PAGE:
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Mills Oakley

Mills Oakley streamlines secure access and saves a motza

In Melbourne, more than 150 years ago, the seeds were sown that would eventually grow into leading national law firm Mills Oakley.

With more than 100 partners and 700-plus staff, the firm today provides legal services to an array of organisations across Australia.

Maintaining the confidentiality of client information is a critical consideration – unauthorised access to data risks an enterprise facing significant fines and can seriously damage reputations.

Ensuring system access is properly controlled is therefore a critical requirement – particularly in the current environment where many people are working from home.

Mills Oakley recently switched on Azure AD Multifactor Authentication in order to manage systems access – and saved itself more than $100,000 into the bargain.

Any opportunity to save money is welcomed by IT leaders – especially this year. According to technology analyst Gartner[1], worldwide IT spending is tipped to plunge 7.3 per cent this year as firms pull in their horns post pandemic. A saving reaped from the IT budget in one area can be used to invest in other forward-facing initiatives.

Luke Kendall joined Mills Oakley as the firm’s chief information officer in 2019, charged with developing and executing a strategic plan for the firm’s approach to digital technology. His priorities were;


To enhance the end user experience, improve the information security posture, create operating efficiency, and also keep an eye on developing technology so we could build for tomorrow, for our staff and clients.

The move to Azure AD Multifactor Authentication (MFA) represented a win-win solution.

The genesis of the switch came from Kendall’s engagement of Olikka, a partner with deep expertise in the Microsoft stack, to provide additional support. During the scoping exercise Olikka realised that Mills Oakley was paying to use a third-party single sign on solution – but its licensing agreement with Microsoft meant that it could use the Azure AD Multifactor Authentication (MFA) system for no extra charge.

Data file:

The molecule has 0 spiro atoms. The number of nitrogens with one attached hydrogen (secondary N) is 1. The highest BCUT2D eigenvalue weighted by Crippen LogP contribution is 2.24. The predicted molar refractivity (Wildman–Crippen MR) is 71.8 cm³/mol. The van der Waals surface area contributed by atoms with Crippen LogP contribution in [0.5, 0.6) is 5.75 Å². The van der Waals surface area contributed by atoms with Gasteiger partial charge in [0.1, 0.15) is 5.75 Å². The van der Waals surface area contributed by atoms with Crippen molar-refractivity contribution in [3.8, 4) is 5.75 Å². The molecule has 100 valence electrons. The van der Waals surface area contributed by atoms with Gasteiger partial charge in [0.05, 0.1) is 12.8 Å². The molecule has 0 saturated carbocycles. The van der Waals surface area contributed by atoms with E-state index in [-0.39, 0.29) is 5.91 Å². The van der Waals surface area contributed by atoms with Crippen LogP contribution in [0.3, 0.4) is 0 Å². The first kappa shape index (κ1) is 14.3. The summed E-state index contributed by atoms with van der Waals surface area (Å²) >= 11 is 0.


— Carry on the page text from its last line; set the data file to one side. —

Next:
It meant, says Kendall; “We could leverage a technology we were already licensed for to deliver the same service and experience we were getting without having to pay an additional fee to a third party.”

Mills Oakley was able to end the agreement with the third party, Okta, and start using Azure AD Multifactor Authentication with no interruption for end users.

“In terms of MFA, it was very much around putting in best practice information security…and realising operating efficiency. The savings were sizeable. It’s a six-figure sum that we saved in enabling the Azure AD single sign on capability as opposed to leveraging Okta,” says Kendall.

“It’s incumbent on any CIO to extract maximum value from the investments you already have. So in that instance, it’s looking at, what are we pre-licensed for in the Microsoft stack? If we’ve got other technologies in place that compete with that, then you’ve got to do a like-for-like assessment. Does it have greater capability than we’re already pre-licensed for? If it does then perhaps you retain it but if it doesn’t, why wouldn’t we take it from the Office 365 and Microsoft piece?

“It’s maximizing those investments you’ve already made and fully leveraging them so that you’re getting the most out of your spend,” says Kendall.

Previously, user access to three applications – Ivanti, Lexis, NetDocuments – had been managed using Okta.

Olikka assessed and reviewed each application to check how they were integrated with Okta, and how users were assigned access to these applications. It also created some end-user communications on the changes to expect after the cutover, and documented change management and implementation plans to ensure all parties were informed on the exact changes that were going to be made, the tests that were to be performed following each change, and back-out steps – should they be required.

Olikka’s managed process, along with the three applications being available in the Azure AD Enterprise Application gallery (which contains more than 3,600 applications) allowed for simple setup and configuration of single sign on for those applications.

“There was no material end user impact. It was kind of one day you’re on platform A and the next day you’re on platform B and it all went quite seamlessly,” says Kendall.

The cost saving was the overwhelming motivation Kendall acknowledges, but the move also streamlined the IT infrastructure. It also simplified the user experience – the single sign on application that staff now use will provide the same familiar experience as accessing Office 365 services.  Not just a win for the IT budget, but a win for user functionality too.